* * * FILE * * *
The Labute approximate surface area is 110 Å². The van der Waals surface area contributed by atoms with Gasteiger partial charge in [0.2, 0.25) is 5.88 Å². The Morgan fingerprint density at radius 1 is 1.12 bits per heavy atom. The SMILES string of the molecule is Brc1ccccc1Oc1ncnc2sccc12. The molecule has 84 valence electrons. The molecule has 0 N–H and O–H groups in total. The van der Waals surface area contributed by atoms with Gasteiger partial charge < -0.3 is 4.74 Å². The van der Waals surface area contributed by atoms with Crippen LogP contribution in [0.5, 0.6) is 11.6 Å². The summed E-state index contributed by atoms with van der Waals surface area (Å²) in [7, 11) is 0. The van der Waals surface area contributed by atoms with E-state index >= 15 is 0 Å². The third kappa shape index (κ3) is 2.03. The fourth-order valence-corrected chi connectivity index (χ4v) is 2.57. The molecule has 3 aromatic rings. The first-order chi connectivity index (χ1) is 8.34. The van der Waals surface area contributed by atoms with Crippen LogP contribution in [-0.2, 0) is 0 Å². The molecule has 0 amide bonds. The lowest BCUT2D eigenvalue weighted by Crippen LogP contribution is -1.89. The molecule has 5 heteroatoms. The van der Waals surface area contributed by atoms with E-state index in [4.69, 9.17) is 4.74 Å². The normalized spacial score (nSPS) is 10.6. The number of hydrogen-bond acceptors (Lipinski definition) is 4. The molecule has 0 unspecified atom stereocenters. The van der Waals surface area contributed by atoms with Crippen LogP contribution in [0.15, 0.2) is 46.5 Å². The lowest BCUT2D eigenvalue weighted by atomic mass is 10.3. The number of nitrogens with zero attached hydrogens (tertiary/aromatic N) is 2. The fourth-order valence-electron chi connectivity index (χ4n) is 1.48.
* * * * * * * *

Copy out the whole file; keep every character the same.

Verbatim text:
The Labute approximate surface area is 110 Å². The van der Waals surface area contributed by atoms with Gasteiger partial charge in [0.2, 0.25) is 5.88 Å². The Morgan fingerprint density at radius 1 is 1.12 bits per heavy atom. The SMILES string of the molecule is Brc1ccccc1Oc1ncnc2sccc12. The molecule has 84 valence electrons. The molecule has 0 N–H and O–H groups in total. The van der Waals surface area contributed by atoms with Gasteiger partial charge < -0.3 is 4.74 Å². The van der Waals surface area contributed by atoms with Crippen LogP contribution in [0.5, 0.6) is 11.6 Å². The summed E-state index contributed by atoms with van der Waals surface area (Å²) in [7, 11) is 0. The van der Waals surface area contributed by atoms with E-state index >= 15 is 0 Å². The third kappa shape index (κ3) is 2.03. The fourth-order valence-corrected chi connectivity index (χ4v) is 2.57. The molecule has 3 aromatic rings. The first-order chi connectivity index (χ1) is 8.34. The van der Waals surface area contributed by atoms with Crippen LogP contribution in [-0.2, 0) is 0 Å². The molecule has 0 amide bonds. The lowest BCUT2D eigenvalue weighted by Crippen LogP contribution is -1.89. The molecule has 5 heteroatoms. The van der Waals surface area contributed by atoms with E-state index in [4.69, 9.17) is 4.74 Å². The normalized spacial score (nSPS) is 10.6. The number of hydrogen-bond acceptors (Lipinski definition) is 4. The molecule has 0 unspecified atom stereocenters. The van der Waals surface area contributed by atoms with Crippen LogP contribution in [0.15, 0.2) is 46.5 Å². The lowest BCUT2D eigenvalue weighted by atomic mass is 10.3. The number of nitrogens with zero attached hydrogens (tertiary/aromatic N) is 2. The fourth-order valence-electron chi connectivity index (χ4n) is 1.48.